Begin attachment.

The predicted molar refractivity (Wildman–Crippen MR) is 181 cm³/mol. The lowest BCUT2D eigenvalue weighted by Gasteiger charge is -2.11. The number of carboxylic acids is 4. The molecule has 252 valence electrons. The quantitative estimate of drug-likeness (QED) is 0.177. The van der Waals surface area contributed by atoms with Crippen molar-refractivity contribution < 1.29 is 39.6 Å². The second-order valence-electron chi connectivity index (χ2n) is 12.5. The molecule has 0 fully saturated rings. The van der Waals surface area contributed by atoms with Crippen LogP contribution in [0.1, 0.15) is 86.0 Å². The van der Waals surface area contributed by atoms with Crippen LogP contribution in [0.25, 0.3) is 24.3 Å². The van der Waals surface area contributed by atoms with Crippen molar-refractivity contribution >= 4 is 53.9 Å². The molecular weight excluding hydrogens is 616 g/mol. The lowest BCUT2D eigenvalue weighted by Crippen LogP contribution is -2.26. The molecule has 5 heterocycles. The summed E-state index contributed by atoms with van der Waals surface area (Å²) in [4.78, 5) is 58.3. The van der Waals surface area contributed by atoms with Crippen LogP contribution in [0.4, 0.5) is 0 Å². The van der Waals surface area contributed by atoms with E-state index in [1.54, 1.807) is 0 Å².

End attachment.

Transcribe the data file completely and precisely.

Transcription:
The predicted molar refractivity (Wildman–Crippen MR) is 181 cm³/mol. The lowest BCUT2D eigenvalue weighted by Gasteiger charge is -2.11. The number of carboxylic acids is 4. The molecule has 252 valence electrons. The quantitative estimate of drug-likeness (QED) is 0.177. The van der Waals surface area contributed by atoms with Crippen molar-refractivity contribution < 1.29 is 39.6 Å². The second-order valence-electron chi connectivity index (χ2n) is 12.5. The molecule has 0 fully saturated rings. The van der Waals surface area contributed by atoms with Crippen LogP contribution in [0.1, 0.15) is 86.0 Å². The van der Waals surface area contributed by atoms with Crippen LogP contribution in [0.25, 0.3) is 24.3 Å². The van der Waals surface area contributed by atoms with Crippen molar-refractivity contribution >= 4 is 53.9 Å². The molecular weight excluding hydrogens is 616 g/mol. The lowest BCUT2D eigenvalue weighted by Crippen LogP contribution is -2.26. The molecule has 5 heterocycles. The summed E-state index contributed by atoms with van der Waals surface area (Å²) in [4.78, 5) is 58.3. The van der Waals surface area contributed by atoms with Crippen LogP contribution in [0.4, 0.5) is 0 Å². The van der Waals surface area contributed by atoms with E-state index in [1.54, 1.807) is 0 Å².